What’s the difference between /ӕ/ and /ɑ/?

. . . alibis . . . appetite . . . rather . . . Mark . . . [audio source] The first two a’s are different in their phonetic symbols in the dictionaries from the other two, but I can’t differentiate. ...
9
votes
5answers
680 views

How is the pronunciation of r before th? Specific case: “north”

Some consonants such as n,d,t are usually alveolar in English, except that they are replaced by dentals when they are before dental fricatives (th): tenth, said this, in the…. What about "r" before ...
7
votes
2answers
3k views

Why don't “-use” verb-noun pairs obey initial stress derivation?

It's well known (and several past questions on this SE have covered) that to convert a two-syllable Latin-derived English verb into a noun, you shift the stress to the first syllable. This is ...
6
votes
1answer
5k views

Variations in the pronunciation of “ea”

Perhaps this is more of a Linguistics question, so I apologize if this is not posted in the right place. Why is it that these words in English sound so different? earth   = /ɜrθ/     “urth” hearth ...
1
vote
2answers
465 views

Is the diphthong [ai] on a non-primary stressed syllable a hypercorrection? [closed]

Is the diphthong [ai] on a non-primary stressed syllable a hypercorrection? Some American people pronounce the prefix "anti" like an-tie. For example, here's a pronunciation of "anti-Christian" ...
0
votes
3answers
9k views

What words have “‑ei‑” (except in “‑cei‑”) pronounced [i:]?

The rule is that written ei is pronounced [i:] only after the letter c — or that what is pronounced [i:] is written ei after the letter c only. Here are exceptions I’ve found so far: foreign ...
13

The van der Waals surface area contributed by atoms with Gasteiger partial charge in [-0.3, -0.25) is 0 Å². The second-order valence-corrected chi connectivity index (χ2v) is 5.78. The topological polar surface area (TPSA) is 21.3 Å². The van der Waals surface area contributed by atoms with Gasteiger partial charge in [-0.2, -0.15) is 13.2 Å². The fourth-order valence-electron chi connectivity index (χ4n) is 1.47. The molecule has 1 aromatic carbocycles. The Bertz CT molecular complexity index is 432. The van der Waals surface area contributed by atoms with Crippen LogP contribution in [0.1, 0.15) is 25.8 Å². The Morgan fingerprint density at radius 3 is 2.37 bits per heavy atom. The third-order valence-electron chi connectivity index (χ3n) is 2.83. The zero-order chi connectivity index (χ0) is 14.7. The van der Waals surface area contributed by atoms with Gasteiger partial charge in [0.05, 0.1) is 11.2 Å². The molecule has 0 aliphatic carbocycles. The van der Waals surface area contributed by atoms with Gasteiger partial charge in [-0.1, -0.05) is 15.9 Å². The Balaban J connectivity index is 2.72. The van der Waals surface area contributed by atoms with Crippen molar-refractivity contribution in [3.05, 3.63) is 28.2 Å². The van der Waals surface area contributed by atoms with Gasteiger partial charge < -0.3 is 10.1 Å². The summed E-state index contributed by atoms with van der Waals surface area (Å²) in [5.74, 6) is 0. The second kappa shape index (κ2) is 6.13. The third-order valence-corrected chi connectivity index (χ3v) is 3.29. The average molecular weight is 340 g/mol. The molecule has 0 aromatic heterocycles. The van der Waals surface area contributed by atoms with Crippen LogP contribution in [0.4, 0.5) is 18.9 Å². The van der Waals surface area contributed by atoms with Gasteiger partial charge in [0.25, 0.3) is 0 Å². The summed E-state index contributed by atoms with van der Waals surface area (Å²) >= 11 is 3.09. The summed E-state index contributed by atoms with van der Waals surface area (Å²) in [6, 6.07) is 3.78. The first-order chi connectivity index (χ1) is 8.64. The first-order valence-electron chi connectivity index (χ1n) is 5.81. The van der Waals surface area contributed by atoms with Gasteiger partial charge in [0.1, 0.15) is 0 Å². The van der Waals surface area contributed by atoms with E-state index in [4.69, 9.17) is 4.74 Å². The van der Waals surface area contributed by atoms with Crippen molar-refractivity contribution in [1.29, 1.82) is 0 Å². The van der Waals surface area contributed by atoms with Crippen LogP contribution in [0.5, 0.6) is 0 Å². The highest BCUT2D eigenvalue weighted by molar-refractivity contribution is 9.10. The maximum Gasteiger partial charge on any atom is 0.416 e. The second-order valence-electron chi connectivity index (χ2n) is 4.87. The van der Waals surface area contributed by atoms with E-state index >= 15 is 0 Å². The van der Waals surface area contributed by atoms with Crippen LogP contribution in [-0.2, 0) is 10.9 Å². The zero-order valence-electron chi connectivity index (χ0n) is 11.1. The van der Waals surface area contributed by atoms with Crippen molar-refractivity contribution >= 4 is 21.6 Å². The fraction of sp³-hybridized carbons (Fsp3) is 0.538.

votes
3answers
669 views

Why did /x/ change to /f/ in English?

As we know, the English language doesn't have the /x/ phoneme anymore (at least in an everyday kind of context*) and the sound seems to have been dropped in many words, such as in light or eight. ...
7
votes
3answers
7k views

Why is it “Paris’s cafés” but “Massachusetts’ capital”?

I’ve been studying the apostrophe and found this in Merriam-Webster’s Guide to Punctuation and Style: The possessives of proper names are generally formed in the same way as those of common nouns. ...
6
votes
2answers
5k views

phonetics vs. phonology [closed]

I'm reading an article about phonetics and phonology, and it clamis that they are different. But I can't locate where the difference is located. Referring to my dictionary, I can see: Phonetics: ...
5
votes
2answers
2k views

Why are many TV personalities beginning to pronounce “daughter” as “dotter”?

I have noticed the changing of proununciations of words with -au and -aw by TV presenters which is spilling over into everyday speech. For example “dotter” for daughter, “otto” for auto, “jah” for ...
1
vote
0answers
221 views

Is a syllable defined phonetically or etymologically?

Reading recent postings about syllables I've been struck and baffled by talk of the possibility that words may have a different number of syllables when they are written than when they are spoken. Is ...
1
vote
0answers
213 views

Affricate variations in English: t͡s d͡z?

the T between vowels change to t͡s in some english speakers? Usually when I heard "What's, that's" or similar constructions, where the T come with S, I always consider like a t͡s, so I really don't ...
1
vote
1answer
897 views

TH sound, is it continuant or stop?

How do you all pronounce the TH sound when speaking fast? For example, I've learned to pronounce the TH sound like a continuant sound, for example the hard one: ð. I start doing a Z, so this Z go ...
0
votes
1answer
142 views

Which words have a long vowel before the suffix -ic?

In many cases in English, vowels followed by a single consonant are pronounced short (also called lax) when followed by the suffix -ic or -ical, even if they are long in other related words. Some ...
0
votes
2answers
180 views

Pronounciation of w at the end of a word - and what does ʊ mean?

I noticed that when I pronounce words like Show or fellow I seem to drop the w and just say Sho or Fello. My countries English is similar to British English. I wonder if that is normal or if maybe I ...
0
votes
1answer
156 views

Do you pronounce the T ending sound?

As I was taught in school and , the T ending sound of words is unvoiced and should be pronounced with air, but recently I met a friend from the US, those aired T sounds were missing from her speaking, ...